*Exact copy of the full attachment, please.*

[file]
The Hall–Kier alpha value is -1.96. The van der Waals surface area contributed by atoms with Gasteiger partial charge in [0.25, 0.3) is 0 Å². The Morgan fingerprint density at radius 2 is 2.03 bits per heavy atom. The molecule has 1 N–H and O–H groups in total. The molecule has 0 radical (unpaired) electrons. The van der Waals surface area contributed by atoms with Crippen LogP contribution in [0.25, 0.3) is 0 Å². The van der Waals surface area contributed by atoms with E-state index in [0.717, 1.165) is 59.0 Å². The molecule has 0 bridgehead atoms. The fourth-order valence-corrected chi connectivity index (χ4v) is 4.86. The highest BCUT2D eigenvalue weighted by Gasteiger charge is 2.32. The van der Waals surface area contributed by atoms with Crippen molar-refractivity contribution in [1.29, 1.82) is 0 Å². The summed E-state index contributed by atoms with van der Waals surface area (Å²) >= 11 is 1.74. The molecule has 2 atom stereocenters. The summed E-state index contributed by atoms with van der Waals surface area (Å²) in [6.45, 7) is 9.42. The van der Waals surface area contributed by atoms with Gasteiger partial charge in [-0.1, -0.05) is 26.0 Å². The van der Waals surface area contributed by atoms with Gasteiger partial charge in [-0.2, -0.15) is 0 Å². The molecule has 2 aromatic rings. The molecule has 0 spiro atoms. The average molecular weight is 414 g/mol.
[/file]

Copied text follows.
The Hall–Kier alpha value is -1.96. The van der Waals surface area contributed by atoms with Gasteiger partial charge in [0.25, 0.3) is 0 Å². The Morgan fingerprint density at radius 2 is 2.03 bits per heavy atom. The molecule has 1 N–H and O–H groups in total. The molecule has 0 radical (unpaired) electrons. The van der Waals surface area contributed by atoms with Crippen LogP contribution in [0.25, 0.3) is 0 Å². The van der Waals surface area contributed by atoms with E-state index in [0.717, 1.165) is 59.0 Å². The molecule has 0 bridgehead atoms. The fourth-order valence-corrected chi connectivity index (χ4v) is 4.86. The highest BCUT2D eigenvalue weighted by Gasteiger charge is 2.32. The van der Waals surface area contributed by atoms with Crippen molar-refractivity contribution in [1.29, 1.82) is 0 Å². The summed E-state index contributed by atoms with van der Waals surface area (Å²) >= 11 is 1.74. The molecule has 2 atom stereocenters. The summed E-state index contributed by atoms with van der Waals surface area (Å²) in [6.45, 7) is 9.42. The van der Waals surface area contributed by atoms with Gasteiger partial charge in [-0.1, -0.05) is 26.0 Å². The van der Waals surface area contributed by atoms with Gasteiger partial charge in [-0.2, -0.15) is 0 Å². The molecule has 2 aromatic rings. The molecule has 0 spiro atoms. The average molecular weight is 414 g/mol.